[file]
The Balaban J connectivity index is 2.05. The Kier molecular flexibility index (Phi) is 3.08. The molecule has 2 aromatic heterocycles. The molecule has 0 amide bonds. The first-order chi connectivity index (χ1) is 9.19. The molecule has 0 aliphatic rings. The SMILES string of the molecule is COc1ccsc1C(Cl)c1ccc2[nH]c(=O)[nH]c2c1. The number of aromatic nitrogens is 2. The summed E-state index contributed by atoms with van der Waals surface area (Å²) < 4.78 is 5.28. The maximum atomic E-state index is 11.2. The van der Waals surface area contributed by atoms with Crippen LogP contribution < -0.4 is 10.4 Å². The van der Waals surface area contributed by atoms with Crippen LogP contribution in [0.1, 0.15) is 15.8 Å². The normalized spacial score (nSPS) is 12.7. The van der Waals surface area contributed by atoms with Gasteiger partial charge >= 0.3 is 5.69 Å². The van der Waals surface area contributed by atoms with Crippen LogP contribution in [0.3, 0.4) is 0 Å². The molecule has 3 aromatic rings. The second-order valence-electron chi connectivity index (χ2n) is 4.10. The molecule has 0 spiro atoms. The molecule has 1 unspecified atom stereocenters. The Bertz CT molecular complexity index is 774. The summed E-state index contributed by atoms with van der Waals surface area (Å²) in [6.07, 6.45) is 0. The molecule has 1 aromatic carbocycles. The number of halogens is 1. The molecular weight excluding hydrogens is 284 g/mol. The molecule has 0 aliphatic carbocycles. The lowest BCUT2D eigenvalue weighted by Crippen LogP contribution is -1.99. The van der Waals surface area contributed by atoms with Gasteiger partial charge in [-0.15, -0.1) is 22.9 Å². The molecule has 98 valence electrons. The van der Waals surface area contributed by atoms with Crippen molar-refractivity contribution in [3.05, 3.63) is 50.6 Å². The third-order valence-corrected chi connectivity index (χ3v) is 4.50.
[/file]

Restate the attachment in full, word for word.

The Balaban J connectivity index is 2.05. The Kier molecular flexibility index (Phi) is 3.08. The molecule has 2 aromatic heterocycles. The molecule has 0 amide bonds. The first-order chi connectivity index (χ1) is 9.19. The molecule has 0 aliphatic rings. The SMILES string of the molecule is COc1ccsc1C(Cl)c1ccc2[nH]c(=O)[nH]c2c1. The number of aromatic nitrogens is 2. The summed E-state index contributed by atoms with van der Waals surface area (Å²) < 4.78 is 5.28. The maximum atomic E-state index is 11.2. The van der Waals surface area contributed by atoms with Crippen LogP contribution < -0.4 is 10.4 Å². The van der Waals surface area contributed by atoms with Crippen LogP contribution in [0.1, 0.15) is 15.8 Å². The normalized spacial score (nSPS) is 12.7. The van der Waals surface area contributed by atoms with Gasteiger partial charge >= 0.3 is 5.69 Å². The van der Waals surface area contributed by atoms with Crippen LogP contribution in [0.3, 0.4) is 0 Å². The molecule has 3 aromatic rings. The second-order valence-electron chi connectivity index (χ2n) is 4.10. The molecule has 0 spiro atoms. The molecule has 1 unspecified atom stereocenters. The Bertz CT molecular complexity index is 774. The summed E-state index contributed by atoms with van der Waals surface area (Å²) in [6.07, 6.45) is 0. The molecule has 1 aromatic carbocycles. The number of halogens is 1. The molecular weight excluding hydrogens is 284 g/mol. The molecule has 0 aliphatic carbocycles. The lowest BCUT2D eigenvalue weighted by Crippen LogP contribution is -1.99. The van der Waals surface area contributed by atoms with Gasteiger partial charge in [-0.15, -0.1) is 22.9 Å². The molecule has 98 valence electrons. The van der Waals surface area contributed by atoms with Crippen molar-refractivity contribution in [3.05, 3.63) is 50.6 Å². The third-order valence-corrected chi connectivity index (χ3v) is 4.50.